THE END OF THE NAVAL WAR
Since about 1630 on the afternoon of the 25th Admiral Halsey had been steaming southward at twenty-eight knots in a dash for the entrance to San Bernardino Strait, where he hoped to intercept Kurita's fleet. Leaving behind with Bogan's carrier group four of his battleships and the bulk of the supporting ships of Task Force 34, Halsey took with him only the two fastest battleships, Iowa and New Jersey, the three light cruisers Vincennes, Miami, and Biloxi, and eight destroyers. His plan was to arrive at the earliest possible time off the entrance to the strait, then sweep eastward along the northern coast of Samar, destroying any forces encountered, and steam south off the eastern coast of the island as far as Leyte Gulf in search of stragglers and cripples.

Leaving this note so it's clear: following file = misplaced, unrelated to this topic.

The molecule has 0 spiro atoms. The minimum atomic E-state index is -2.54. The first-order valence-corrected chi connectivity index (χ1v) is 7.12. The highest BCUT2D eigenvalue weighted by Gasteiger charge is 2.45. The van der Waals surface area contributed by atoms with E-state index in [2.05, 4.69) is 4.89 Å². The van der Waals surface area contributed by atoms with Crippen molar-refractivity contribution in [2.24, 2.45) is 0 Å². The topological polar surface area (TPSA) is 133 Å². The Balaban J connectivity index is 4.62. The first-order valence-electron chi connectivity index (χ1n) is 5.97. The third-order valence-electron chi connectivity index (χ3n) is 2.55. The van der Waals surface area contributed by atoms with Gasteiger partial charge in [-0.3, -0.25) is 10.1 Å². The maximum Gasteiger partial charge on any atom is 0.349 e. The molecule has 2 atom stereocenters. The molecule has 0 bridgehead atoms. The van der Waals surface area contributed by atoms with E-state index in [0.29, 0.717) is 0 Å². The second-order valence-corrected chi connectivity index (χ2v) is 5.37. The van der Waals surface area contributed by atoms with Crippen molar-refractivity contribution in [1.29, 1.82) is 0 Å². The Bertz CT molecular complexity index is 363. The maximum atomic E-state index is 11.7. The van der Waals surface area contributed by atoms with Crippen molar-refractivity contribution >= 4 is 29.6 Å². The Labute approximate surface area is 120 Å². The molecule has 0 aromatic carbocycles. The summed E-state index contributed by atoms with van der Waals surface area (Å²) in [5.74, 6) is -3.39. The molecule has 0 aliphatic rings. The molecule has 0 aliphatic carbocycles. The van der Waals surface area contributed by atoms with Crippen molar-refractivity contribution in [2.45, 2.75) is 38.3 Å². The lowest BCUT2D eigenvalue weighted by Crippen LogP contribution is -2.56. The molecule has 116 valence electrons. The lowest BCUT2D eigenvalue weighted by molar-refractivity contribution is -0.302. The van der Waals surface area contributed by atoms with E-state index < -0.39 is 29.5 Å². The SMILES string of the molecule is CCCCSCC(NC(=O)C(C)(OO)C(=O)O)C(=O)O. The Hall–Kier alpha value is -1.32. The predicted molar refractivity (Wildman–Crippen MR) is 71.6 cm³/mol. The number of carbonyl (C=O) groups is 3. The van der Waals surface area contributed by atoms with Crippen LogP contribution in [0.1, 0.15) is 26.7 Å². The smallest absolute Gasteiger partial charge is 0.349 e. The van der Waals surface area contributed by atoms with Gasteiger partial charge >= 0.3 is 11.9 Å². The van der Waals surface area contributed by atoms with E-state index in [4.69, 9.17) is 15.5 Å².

The "time-honored principle of concentration," in the name of which the decision had been made the night before to leave San Bernardino Strait unguarded, had now gone by the board under the exigencies of battle and high strategy. Twenty-four hours after the historic decision was made, the component parts of the Third Fleet which had gone northward concentrated as one force were scattered over 200 miles of sea off the eastern coast of Luzon, while Admiral McCain's task group was still more than 300 miles to the eastward of San Bernardino Strait. Admiral Mitscher, with two carrier groups, was about 250 miles east of the northern tip of Luzon; Admiral Halsey, with his small force, was more than 200 miles to the southwest of Mitscher, while Bogan's carrier